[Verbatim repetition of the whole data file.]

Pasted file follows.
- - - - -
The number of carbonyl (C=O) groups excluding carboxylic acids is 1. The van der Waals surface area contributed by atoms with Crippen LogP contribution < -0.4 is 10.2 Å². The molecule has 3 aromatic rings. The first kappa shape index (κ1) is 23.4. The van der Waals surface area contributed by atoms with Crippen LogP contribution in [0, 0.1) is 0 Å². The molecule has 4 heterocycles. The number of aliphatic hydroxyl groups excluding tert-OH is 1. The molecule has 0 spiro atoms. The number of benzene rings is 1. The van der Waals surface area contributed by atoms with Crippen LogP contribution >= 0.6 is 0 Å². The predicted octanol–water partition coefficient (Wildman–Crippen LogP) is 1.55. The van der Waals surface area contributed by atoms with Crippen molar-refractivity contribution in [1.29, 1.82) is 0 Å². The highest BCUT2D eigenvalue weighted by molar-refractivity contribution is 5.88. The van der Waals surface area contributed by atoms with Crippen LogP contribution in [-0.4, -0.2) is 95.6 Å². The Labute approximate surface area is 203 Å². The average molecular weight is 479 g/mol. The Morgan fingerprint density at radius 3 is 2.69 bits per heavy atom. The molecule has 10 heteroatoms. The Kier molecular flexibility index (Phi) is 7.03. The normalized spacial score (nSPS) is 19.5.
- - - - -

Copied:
The number of carbonyl (C=O) groups excluding carboxylic acids is 1. The van der Waals surface area contributed by atoms with Crippen LogP contribution < -0.4 is 10.2 Å². The molecule has 3 aromatic rings. The first kappa shape index (κ1) is 23.4. The van der Waals surface area contributed by atoms with Crippen LogP contribution in [0, 0.1) is 0 Å². The molecule has 4 heterocycles. The number of aliphatic hydroxyl groups excluding tert-OH is 1. The molecule has 0 spiro atoms. The number of benzene rings is 1. The van der Waals surface area contributed by atoms with Crippen LogP contribution >= 0.6 is 0 Å². The predicted octanol–water partition coefficient (Wildman–Crippen LogP) is 1.55. The van der Waals surface area contributed by atoms with Crippen molar-refractivity contribution in [1.29, 1.82) is 0 Å². The highest BCUT2D eigenvalue weighted by molar-refractivity contribution is 5.88. The van der Waals surface area contributed by atoms with Crippen LogP contribution in [-0.4, -0.2) is 95.6 Å². The Labute approximate surface area is 203 Å². The average molecular weight is 479 g/mol. The Morgan fingerprint density at radius 3 is 2.69 bits per heavy atom. The molecule has 10 heteroatoms. The Kier molecular flexibility index (Phi) is 7.03. The normalized spacial score (nSPS) is 19.5.